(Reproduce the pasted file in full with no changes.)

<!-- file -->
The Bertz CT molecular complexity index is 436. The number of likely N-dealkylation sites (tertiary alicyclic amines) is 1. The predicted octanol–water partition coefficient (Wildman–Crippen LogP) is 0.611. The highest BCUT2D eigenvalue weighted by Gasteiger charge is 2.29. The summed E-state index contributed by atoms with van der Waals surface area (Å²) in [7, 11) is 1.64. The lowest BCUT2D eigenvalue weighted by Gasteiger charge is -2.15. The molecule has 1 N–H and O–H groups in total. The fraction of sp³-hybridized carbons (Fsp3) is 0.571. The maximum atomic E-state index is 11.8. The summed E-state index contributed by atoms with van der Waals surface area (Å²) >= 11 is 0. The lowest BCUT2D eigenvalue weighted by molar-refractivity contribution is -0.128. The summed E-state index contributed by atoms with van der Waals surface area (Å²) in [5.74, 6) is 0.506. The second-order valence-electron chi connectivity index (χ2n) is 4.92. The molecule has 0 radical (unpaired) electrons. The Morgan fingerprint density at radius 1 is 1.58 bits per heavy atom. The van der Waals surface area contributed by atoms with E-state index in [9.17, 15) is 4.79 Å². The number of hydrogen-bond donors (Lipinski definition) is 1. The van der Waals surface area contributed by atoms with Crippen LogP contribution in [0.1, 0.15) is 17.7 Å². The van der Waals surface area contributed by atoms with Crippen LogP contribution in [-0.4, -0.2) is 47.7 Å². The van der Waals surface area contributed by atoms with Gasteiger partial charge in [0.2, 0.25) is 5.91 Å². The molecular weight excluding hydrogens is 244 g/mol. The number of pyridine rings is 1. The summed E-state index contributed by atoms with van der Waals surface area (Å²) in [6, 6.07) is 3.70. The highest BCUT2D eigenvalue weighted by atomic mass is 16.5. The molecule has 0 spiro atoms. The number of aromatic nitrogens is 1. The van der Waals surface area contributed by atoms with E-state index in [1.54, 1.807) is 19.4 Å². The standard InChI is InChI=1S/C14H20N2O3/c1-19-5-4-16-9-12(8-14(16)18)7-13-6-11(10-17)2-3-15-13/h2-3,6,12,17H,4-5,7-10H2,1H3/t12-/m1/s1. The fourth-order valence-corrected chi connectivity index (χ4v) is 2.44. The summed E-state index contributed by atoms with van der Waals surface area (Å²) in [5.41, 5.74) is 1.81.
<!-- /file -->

The Bertz CT molecular complexity index is 436. The number of likely N-dealkylation sites (tertiary alicyclic amines) is 1. The predicted octanol–water partition coefficient (Wildman–Crippen LogP) is 0.611. The highest BCUT2D eigenvalue weighted by Gasteiger charge is 2.29. The summed E-state index contributed by atoms with van der Waals surface area (Å²) in [7, 11) is 1.64. The lowest BCUT2D eigenvalue weighted by Gasteiger charge is -2.15. The molecule has 1 N–H and O–H groups in total. The fraction of sp³-hybridized carbons (Fsp3) is 0.571. The maximum atomic E-state index is 11.8. The summed E-state index contributed by atoms with van der Waals surface area (Å²) >= 11 is 0. The lowest BCUT2D eigenvalue weighted by molar-refractivity contribution is -0.128. The summed E-state index contributed by atoms with van der Waals surface area (Å²) in [5.74, 6) is 0.506. The second-order valence-electron chi connectivity index (χ2n) is 4.92. The molecule has 0 radical (unpaired) electrons. The Morgan fingerprint density at radius 1 is 1.58 bits per heavy atom. The van der Waals surface area contributed by atoms with E-state index in [9.17, 15) is 4.79 Å². The number of hydrogen-bond donors (Lipinski definition) is 1. The van der Waals surface area contributed by atoms with Crippen LogP contribution in [0.1, 0.15) is 17.7 Å². The van der Waals surface area contributed by atoms with Crippen LogP contribution in [-0.4, -0.2) is 47.7 Å². The van der Waals surface area contributed by atoms with Gasteiger partial charge in [0.2, 0.25) is 5.91 Å². The molecular weight excluding hydrogens is 244 g/mol. The number of pyridine rings is 1. The summed E-state index contributed by atoms with van der Waals surface area (Å²) in [6, 6.07) is 3.70. The highest BCUT2D eigenvalue weighted by atomic mass is 16.5. The molecule has 0 spiro atoms. The number of aromatic nitrogens is 1. The van der Waals surface area contributed by atoms with E-state index in [1.54, 1.807) is 19.4 Å². The standard InChI is InChI=1S/C14H20N2O3/c1-19-5-4-16-9-12(8-14(16)18)7-13-6-11(10-17)2-3-15-13/h2-3,6,12,17H,4-5,7-10H2,1H3/t12-/m1/s1. The fourth-order valence-corrected chi connectivity index (χ4v) is 2.44. The summed E-state index contributed by atoms with van der Waals surface area (Å²) in [5.41, 5.74) is 1.81.